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This qualitative study sought to determine the information needs of high-risk pre-menopausal women who had undergone prophylactic bilateral oophorectomy to manage their inherited risk of ovarian cancer. In-depth interviews were carried out with 23 high-risk women following surgery. Although the benefit of risk reduction was perceived as out weighing the costs of surgery, many women reported that they would have liked more information about the physical and emotional after-effects of oophorectomy prior to and following surgery. The analysis identified five different types of information needed by women making surgical decisions, comprising information about ovarian function and the menopause, hormone replacement therapy (HRT), surgical procedures, convalescence and the risk of inheriting a genetic mutation and developing cancer. It is suggested that, in addition to genetic counselling for hereditary ovarian cancer, women should receive information about both the costs and benefits of prophylactic oophorectomy, and should have access to gynaecology nurse specialists both before and after surgery.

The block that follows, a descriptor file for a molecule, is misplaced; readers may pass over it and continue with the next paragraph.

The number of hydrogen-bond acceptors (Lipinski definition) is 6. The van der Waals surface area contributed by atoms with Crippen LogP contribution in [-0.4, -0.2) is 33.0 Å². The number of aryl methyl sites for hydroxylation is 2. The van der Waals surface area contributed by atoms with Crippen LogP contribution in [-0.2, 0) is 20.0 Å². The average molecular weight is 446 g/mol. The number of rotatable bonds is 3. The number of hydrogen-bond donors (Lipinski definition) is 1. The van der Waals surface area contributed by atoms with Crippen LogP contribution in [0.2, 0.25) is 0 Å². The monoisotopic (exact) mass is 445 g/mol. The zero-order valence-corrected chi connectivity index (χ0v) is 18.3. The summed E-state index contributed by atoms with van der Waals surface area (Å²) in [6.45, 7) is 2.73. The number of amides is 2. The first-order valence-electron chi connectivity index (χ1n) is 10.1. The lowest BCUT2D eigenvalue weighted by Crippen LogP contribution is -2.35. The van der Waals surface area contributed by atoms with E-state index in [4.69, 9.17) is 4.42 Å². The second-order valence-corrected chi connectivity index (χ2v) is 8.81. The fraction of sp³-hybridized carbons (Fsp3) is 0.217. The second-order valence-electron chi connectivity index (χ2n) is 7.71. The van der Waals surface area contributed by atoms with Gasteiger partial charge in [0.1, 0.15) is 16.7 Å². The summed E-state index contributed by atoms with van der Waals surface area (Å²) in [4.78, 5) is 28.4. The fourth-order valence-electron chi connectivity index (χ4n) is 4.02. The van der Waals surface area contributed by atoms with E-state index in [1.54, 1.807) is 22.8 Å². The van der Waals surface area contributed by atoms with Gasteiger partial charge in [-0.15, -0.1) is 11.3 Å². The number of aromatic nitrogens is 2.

Original publication

DOI

10.1002/1099-1611(200011/12)9:6<486::aid-pon478>3.0.co;2-y

Type

Journal article

Journal

Psycho-oncology

Publication Date

11/2000

Volume

9

Pages

486 - 495

Addresses

Centre for Family Research, Faculty of Social and Political Sciences, University of Cambridge, UK. nh113@cam.ac.uk

Keywords

Humans, Ovarian Neoplasms, Genetic Predisposition to Disease, Hormone Replacement Therapy, Ovariectomy, Risk Factors, Retrospective Studies, Emotions, Decision Making, Genetic Counseling, Premenopause, Adult, Middle Aged, Cost-Benefit Analysis, Female